The Hollow Crown (2012– )
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Richard II 

The incompetent Richard II is deposed by Henry Bolingbroke and undergoes a crisis of identity once he is no longer king.



(screenplay), (screenplay) | 1 more credit »

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Episode cast overview, first billed only:
The Gardener
Daniel Boyd ...
Isabella Laughland ...
The Queen's Serving Lady
Finbar Lynch ...
Rhodri Miles ...
Welsh Captain


Fey, vain and foolish, young Richard initiates his downfall by banishing Henry Bolingbroke and the Earl of Mowbray as a resolution to their feud and then confiscating the lands of his uncle, Bolingbroke's father John of Gaunt,on John's death, to pay for a war in Ireland which he loses. This angers many courtiers including the Duke of York, who welcomes Bolingbroke back to England, where he executes Richard's flatterers. The king himself is soon taken prisoner and murdered in his cell. Bolingbroke, now proclaiming himself Henry IV, vows a pilgrimage to atone for his part in the regicide. Written by don @ minifie-1

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Drama | History

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Release Date:

20 September 2013 (USA)  »

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Did You Know?


Pembroke castle, the castle with the large tower in the film, was inherited by Richard the second following the death, in a jousting accident, of its owner John Hastings in 1389. Pembroke castle was the birthplace of the real King Henry 7th in 1457. See more »


A character uses a telescope. Richard II died in 1400. The telescope was not invented until 200 years later. See more »


King Richard: Let's talk of graves, of worms and epitaphs. Make dust our paper and with rainy eyes write sorrow on the bosom of the earth. Let's choose executors and talk of wills. And yet not so. For what can we bequeath , save our deposed bodies to the ground? Our lands, our lives and all are Bolingbroke's. And nothing can we call our own but death. And that small model of the barren earth wich serves as paste and cover to our bones. For god's sake, let us sit upon the ground and tell sad stories of the ...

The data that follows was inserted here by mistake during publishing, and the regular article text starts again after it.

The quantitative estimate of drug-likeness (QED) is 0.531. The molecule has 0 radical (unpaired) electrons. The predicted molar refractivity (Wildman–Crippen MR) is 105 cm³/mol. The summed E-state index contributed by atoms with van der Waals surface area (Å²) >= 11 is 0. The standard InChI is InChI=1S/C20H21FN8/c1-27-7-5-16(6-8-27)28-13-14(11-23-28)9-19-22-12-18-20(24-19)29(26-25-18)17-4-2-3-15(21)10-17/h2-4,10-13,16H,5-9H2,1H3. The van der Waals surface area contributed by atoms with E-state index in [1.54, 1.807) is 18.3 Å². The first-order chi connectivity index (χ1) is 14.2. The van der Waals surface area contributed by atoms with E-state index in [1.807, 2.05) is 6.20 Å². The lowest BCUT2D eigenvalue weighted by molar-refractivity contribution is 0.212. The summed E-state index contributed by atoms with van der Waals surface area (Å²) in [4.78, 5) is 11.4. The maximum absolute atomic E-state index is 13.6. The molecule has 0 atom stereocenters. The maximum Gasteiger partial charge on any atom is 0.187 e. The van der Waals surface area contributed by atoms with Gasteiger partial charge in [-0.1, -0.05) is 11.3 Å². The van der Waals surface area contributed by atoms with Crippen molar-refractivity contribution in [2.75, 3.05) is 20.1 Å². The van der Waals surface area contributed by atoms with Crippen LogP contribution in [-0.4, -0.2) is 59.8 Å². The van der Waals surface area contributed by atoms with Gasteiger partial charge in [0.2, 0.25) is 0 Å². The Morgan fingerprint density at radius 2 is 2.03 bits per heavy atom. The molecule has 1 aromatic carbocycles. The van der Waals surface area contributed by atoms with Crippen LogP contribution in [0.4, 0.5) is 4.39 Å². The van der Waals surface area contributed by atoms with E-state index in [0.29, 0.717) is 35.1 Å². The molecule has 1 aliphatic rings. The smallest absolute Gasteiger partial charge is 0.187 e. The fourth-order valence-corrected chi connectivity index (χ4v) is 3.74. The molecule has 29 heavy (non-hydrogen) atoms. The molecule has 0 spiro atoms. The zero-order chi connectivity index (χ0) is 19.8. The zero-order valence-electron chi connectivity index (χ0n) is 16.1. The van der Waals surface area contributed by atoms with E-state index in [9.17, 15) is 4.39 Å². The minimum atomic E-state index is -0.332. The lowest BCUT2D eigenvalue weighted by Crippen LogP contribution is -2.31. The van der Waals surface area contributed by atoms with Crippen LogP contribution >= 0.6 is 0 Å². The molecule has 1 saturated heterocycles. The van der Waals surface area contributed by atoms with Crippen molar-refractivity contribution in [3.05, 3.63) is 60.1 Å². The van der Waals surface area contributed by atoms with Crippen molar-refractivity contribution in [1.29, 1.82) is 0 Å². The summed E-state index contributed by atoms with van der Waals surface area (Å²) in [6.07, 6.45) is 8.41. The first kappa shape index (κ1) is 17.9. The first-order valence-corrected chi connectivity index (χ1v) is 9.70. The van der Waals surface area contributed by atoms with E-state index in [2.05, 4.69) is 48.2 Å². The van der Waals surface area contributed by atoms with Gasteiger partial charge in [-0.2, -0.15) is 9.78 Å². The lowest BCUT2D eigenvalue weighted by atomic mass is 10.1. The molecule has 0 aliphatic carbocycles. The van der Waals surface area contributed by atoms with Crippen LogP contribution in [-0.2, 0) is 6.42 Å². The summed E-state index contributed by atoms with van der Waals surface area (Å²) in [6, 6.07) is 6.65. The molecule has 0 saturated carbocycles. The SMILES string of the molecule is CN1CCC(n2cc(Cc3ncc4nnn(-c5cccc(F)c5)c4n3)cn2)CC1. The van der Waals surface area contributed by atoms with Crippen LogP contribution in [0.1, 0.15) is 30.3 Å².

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Followed by The Hollow Crown: Henry IV, Part 1 (2012) See more »

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User Reviews

Richard II: A bit overdrawn in the delivery, which stilts the flow
8 September 2012 | by (United Kingdom) – See all my reviews

I recorded all of the recent BBC presentations of these four plays and, as is the way, they sat on the harddrive while "easier" fare was watched in preference. I decided to start the films though because I had heard nothing but good things and, while I had seen some of them on stage or in other films, I don't think I had ever seen Richard II before. The plot here sees the fall of a rather aloof and effeminate Richard almost at his own hands, as his ill treatment of two men comes back on him in the form of a rebellion – a rebellion that his fey ways are unable to command sufficient loyalty to prevent. It leads to the crowning of a new King and leads into the next film Henry IV part 1.

As a story the film is pretty easy to follow, which for me is always a massive plus – that even those such as myself who struggle with Shakespeare's language when written, are aided in understanding and appreciation by the delivery. That was the case here and although I did not fully appreciate the significance of all scenes, I was more than able to follow the story. In terms of the language I was also able to keep up but there seemed to be something missing here from what I am used to finding from Shakespeare – the language. I'm not sure if this is part of the play or more down to this version of it, but for me the language did not quite have the energy and beauty that I have come to expect. Again I'm not sure if this is the play or the performance but everything did feel subdued and rather restrained – like it was trying so hard to tell a proper story that it seemed unwilling to do so with grand flourishes that contrast against the rather gritty and graceless fall of Richard II. As a result my ear didn't take to it as much as I expected and it didn't grip me in the way his language often does.

The cast's delivery is part of this but they do as directed and are good whether it is for the best or not. So, for example, I thought Whishaw was a good Richard because he was weak, conceited, disconnected and fey; problem was that he does these things so well that he is hard to be interested in as a person because he is little more than these characteristics. Kinnear is too sturdy to capture anger and passion and the supporting players may all do well but nobody adds fire to the play (although it is good to see Suchet, Purefoy, Morrissey and others).

So, again I stress that this play was new to me and as a result i may be picking on the film for doing what all version have done, but for me this was a bit too long and lacking in the sharp edge and quick colour that I expect from Shakespeare. The performances seem folded in a little bit, playing very much to the seriousness of the piece and this does make it feel a bit heavy and leaden at times. It was an engaging story though and the production values were high, but I did wish it had more passion and energy in there.

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